Br Nicholas preached at Evensong at St Mary’s Priory this evening
Biblical texts are Sirach 48:1-10 / Psalm 84 / Matthew 17:9-23
He asked :
How often do we set up aside time in our life in order to pray, to abide in God’s presence? This is a question I have been struggling with for years now. When we gather here as a community to pray, or when we go out into the world to do outreach work, are we always aware or conscious?
We heard that the disciples picked up by Jesus to go with him on the mountain were astounded by his transfiguration. Then, he told them not to say a word to anyone, “The Son of Man must suffer and be handed over the authorities and dies” first.
There is doubt, confusion, perplexity towards what happened, how Jesus chose to reveal himself. This is pretty much what many people of faith experience daily, doubt and confusion.
“Was my prayer answered?” is often the question we wonder. How was it answered, how will I know that it has been answered?
The words of Jesus aren’t new. He came to proclaim afresh what was told to Moses centuries ago, then to the prophets until the days when John the Baptist called the people to repentance. Jesus, transfigured on the mountain, shows us the continuity of the promises of God, throughout all ages, from the law given on Mount Sinai to the appearing of Elijah in the person of John the Baptist.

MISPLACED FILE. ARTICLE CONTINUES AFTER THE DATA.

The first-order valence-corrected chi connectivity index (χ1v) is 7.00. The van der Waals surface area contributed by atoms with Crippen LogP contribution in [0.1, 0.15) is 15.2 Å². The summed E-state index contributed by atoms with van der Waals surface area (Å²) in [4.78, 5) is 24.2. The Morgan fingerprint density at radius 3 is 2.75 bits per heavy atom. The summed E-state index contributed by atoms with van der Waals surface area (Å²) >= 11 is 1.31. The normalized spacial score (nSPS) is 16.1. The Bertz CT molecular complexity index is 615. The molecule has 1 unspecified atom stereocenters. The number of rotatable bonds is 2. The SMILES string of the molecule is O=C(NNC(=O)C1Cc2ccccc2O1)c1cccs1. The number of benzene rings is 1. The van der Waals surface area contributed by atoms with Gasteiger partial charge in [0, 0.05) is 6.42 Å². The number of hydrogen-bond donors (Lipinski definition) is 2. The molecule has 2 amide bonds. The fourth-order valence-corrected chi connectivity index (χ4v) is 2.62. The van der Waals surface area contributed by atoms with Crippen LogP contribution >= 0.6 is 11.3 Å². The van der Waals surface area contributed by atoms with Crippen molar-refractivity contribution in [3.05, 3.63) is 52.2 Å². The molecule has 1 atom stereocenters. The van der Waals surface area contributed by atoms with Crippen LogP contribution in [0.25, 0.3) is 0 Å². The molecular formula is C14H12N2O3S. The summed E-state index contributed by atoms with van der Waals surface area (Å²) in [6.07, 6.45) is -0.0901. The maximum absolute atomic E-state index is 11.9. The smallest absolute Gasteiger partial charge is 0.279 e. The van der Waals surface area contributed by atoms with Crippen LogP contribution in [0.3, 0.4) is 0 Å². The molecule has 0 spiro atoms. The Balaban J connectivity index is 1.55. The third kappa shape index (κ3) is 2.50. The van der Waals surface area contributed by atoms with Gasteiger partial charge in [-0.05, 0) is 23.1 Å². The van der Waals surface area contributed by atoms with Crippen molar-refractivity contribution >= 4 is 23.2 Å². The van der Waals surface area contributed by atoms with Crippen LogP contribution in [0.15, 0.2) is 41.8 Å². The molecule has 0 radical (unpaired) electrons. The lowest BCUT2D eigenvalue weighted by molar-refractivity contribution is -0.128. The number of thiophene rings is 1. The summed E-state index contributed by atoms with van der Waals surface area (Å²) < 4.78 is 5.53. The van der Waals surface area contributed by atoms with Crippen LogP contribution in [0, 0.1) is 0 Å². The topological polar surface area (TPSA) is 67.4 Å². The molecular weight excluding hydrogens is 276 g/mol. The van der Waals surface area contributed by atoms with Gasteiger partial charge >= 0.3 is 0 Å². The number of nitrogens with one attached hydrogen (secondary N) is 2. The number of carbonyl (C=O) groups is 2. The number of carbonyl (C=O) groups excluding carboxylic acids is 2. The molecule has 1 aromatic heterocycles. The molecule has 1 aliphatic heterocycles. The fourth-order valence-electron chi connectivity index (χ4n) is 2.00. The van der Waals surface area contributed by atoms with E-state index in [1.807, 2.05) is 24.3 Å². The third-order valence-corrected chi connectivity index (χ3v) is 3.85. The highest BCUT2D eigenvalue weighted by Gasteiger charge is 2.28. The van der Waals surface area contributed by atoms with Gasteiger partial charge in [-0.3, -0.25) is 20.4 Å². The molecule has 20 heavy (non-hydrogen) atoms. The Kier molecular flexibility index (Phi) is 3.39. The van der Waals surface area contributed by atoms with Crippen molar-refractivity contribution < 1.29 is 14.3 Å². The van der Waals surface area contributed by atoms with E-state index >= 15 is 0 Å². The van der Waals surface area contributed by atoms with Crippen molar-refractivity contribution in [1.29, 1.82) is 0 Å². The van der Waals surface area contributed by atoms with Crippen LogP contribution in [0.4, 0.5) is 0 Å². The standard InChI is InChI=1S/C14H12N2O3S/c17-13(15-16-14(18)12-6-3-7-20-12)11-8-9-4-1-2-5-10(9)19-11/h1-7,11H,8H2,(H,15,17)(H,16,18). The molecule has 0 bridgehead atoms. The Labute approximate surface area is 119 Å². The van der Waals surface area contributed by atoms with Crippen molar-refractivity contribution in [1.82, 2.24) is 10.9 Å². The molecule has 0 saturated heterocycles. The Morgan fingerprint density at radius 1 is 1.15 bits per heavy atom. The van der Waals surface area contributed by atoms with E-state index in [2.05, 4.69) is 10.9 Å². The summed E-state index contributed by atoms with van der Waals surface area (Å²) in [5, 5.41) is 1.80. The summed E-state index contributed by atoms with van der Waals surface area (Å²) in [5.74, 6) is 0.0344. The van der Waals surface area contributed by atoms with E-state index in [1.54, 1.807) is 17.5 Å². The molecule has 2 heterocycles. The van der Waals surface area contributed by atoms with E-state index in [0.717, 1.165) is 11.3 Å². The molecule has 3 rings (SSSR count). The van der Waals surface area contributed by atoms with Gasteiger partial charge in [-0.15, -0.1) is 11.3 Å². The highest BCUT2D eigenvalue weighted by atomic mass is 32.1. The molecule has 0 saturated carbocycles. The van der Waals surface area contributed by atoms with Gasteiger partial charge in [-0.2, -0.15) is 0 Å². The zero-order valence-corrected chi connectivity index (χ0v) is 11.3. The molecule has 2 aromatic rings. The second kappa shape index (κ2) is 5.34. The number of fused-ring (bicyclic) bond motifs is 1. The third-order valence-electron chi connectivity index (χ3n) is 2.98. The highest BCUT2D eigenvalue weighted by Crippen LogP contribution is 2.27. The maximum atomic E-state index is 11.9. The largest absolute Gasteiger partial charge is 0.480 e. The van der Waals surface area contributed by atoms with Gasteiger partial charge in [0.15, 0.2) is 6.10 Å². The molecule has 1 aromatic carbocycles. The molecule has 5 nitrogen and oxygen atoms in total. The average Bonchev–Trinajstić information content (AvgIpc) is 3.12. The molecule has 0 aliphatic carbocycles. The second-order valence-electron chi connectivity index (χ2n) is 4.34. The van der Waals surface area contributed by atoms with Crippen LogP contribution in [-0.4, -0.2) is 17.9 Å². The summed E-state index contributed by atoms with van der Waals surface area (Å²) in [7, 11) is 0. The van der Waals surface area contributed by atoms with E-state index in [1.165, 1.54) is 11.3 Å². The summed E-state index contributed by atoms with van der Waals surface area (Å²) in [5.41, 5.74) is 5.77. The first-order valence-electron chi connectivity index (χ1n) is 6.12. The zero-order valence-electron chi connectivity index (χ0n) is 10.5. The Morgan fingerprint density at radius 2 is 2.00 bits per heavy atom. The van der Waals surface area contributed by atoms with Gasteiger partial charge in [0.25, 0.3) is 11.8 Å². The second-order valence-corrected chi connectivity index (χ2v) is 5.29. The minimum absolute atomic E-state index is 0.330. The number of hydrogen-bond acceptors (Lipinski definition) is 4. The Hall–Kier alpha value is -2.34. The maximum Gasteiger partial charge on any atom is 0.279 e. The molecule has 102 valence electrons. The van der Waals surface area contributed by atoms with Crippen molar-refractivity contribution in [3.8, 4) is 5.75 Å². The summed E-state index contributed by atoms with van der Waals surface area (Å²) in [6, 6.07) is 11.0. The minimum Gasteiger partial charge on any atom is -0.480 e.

Shortly after the disciples came down from the top of the mountain, their faith has been tested. A man, having a possessed child, came to them, begging for healing. Unfortunately, as we heard in the Gospel, the apostles were not able to cure him. Jesus reproached them their lack of faith, their unbelief about what they witnessed, about his own identity as Messiah and Son of God.
What about us? Where are we in this narrative? Do we stand with the apostles when they doubt about Jesus? Are we like this man, begging Jesus for healing in our lives? If so, how do we know that Jesus touched us and healed us?
As messy and disordered our lives can be, God can and will act through them. Our Lord doesn’t need to wait for our lives to be well, prosper and splendid to act. Rather, God shows himself in the midst of darkness, doubt, conflict, when reconciliation, healing and love are necessary.
As we journeyed through the message of the Epiphany, where the Gentiles encountered Jesus as the promised child announced by the prophecies, we now enter into the time of conversion. A time when God calls we back to himself.